Randall Wallace wrote the screenplay for Mel Gibson’s ‘Braveheart’.

The film about the Scots freedom fighter, William Wallace.

In an interview, he was asked about the script’s accuracy.

He said of course it wasn’t accurate, this was Hollywood, he wanted an exciting film not a history lesson.

He said he started with the basic facts but embellished the story to make it more interesting.

Actually, that’s not quite true.

He didn’t start with the basic facts.

He started with an account by a minstrel called ‘Blind Harry’ written in 1477.

So it was actually written 172 years after William Wallace died.

And there were no books or written history, to check the facts.

Just rumours and songs that had themselves been embellished.

So Blind Harry did exactly what Randall Wallace did.

He retold the story, making it more interesting for his audience.

Blind Harry did a Hollywood in fact.

After all, he had to compete with stories like Beowulf, which had ogres and dragons and magic.

So Blind Harry made William Wallace over seven feet tall.

He had him escape capture by disguising himself as a monk, an old lady, and a potter, and travel to France to defeat two French champions and a lion.

Very exciting stuff and much more interesting than the truth.

For instance, Blind Harry made William Wallace the hero of the Battle of Stirling Bridge.

But at Stirling Bridge, Andrew Moray was in command of the Scots, not William Wallace.

The English outnumbered the Scots three-to-one as they crossed the narrow bridge.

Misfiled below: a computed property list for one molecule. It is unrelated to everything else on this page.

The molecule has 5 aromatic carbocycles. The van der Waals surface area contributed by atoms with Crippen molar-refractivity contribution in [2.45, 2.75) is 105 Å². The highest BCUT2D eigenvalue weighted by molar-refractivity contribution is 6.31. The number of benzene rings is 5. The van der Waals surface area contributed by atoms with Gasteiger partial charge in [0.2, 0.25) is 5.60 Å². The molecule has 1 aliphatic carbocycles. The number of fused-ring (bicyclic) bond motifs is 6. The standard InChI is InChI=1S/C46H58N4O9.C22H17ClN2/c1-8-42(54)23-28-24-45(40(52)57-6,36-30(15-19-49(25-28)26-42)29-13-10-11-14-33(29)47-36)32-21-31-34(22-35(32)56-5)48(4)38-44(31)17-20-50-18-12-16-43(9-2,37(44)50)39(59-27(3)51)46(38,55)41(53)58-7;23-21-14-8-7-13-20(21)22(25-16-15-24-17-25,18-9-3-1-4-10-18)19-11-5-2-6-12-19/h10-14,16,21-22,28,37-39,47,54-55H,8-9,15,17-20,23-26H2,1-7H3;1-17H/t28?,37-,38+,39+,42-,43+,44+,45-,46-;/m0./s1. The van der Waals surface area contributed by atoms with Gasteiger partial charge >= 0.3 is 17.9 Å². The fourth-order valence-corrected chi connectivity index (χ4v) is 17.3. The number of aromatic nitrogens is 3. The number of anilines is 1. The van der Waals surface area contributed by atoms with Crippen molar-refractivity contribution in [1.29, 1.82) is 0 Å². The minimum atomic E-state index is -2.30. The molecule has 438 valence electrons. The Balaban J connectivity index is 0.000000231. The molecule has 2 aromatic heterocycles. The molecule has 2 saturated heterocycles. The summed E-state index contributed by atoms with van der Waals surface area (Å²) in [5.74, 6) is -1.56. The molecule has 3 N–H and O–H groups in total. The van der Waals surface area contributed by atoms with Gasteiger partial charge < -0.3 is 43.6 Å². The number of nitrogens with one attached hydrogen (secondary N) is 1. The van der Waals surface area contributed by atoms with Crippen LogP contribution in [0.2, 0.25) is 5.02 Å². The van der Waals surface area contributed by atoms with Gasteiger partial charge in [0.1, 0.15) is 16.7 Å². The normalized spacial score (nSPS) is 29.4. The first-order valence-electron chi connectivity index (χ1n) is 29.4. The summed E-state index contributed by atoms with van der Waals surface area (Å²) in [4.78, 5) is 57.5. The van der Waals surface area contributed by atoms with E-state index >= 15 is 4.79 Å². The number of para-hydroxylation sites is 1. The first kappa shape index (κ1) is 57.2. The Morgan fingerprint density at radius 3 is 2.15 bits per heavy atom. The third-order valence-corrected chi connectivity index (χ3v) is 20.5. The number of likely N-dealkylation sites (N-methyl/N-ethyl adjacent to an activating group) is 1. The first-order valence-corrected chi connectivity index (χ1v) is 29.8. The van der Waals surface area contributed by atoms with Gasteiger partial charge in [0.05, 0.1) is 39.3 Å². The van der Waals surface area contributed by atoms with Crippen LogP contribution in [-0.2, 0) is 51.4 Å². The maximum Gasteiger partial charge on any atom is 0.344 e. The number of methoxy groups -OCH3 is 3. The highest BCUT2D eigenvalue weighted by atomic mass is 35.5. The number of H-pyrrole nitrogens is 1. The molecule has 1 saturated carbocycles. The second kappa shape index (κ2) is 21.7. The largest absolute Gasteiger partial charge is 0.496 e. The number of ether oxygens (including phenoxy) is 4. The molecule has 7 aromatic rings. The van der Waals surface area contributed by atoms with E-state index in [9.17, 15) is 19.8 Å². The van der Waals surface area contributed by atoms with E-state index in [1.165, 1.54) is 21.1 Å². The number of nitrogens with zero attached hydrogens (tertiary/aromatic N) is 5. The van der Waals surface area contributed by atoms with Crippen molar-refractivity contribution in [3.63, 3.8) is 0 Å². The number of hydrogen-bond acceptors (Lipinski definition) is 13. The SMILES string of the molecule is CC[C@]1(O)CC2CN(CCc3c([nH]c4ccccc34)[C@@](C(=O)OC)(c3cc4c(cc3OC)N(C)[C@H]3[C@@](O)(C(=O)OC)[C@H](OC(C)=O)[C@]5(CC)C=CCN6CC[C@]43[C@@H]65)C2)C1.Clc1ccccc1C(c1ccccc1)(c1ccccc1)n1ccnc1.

Andrew Moray allowed a third of them to cross then slaughtered them.

The remainder turned and ran, straight back into the advancing troops.

The weight and the panic caused the bridge to collapse.

The English soldiers in their armour drowned, and the remainder ran.

But Andrew Moray was killed in the fighting.

So Blind Harry made William Wallace the victor of Stirling Bridge.

He also made him the victor of the Battle of Loudoun Hill.

But at Loudoun Hill it was Robert the Bruce who defeated the English, not William Wallace.

In fact Robert the Bruce did it two years after William Wallace died.

But Blind Harry’s story was more exciting and captured everyone’s imagination.

So the ‘basic facts’ that Hollywood started from weren’t facts at all.

But that didn’t stop Hollywood adding a few more.

Like the love affair between William Wallace and Queen Isabella.

Which would have been difficult because Isabella was 10 years old and living in France at the time Wallace died.

But propaganda mythologizes history.

And we can learn from that.

Because advertising is basically propaganda.

Bill Bernbach said it in a way Blind Harry would have agreed with.


“The truth isn’t the truth until people believe you.

And they can’t believe you if they don’t know what you’re saying.

And they can’t know what you’re saying if they don’t listen to you.

And they won’t listen to you if you’re not interesting.

And you won’t be interesting unless you say it imaginatively, originally, freshly.”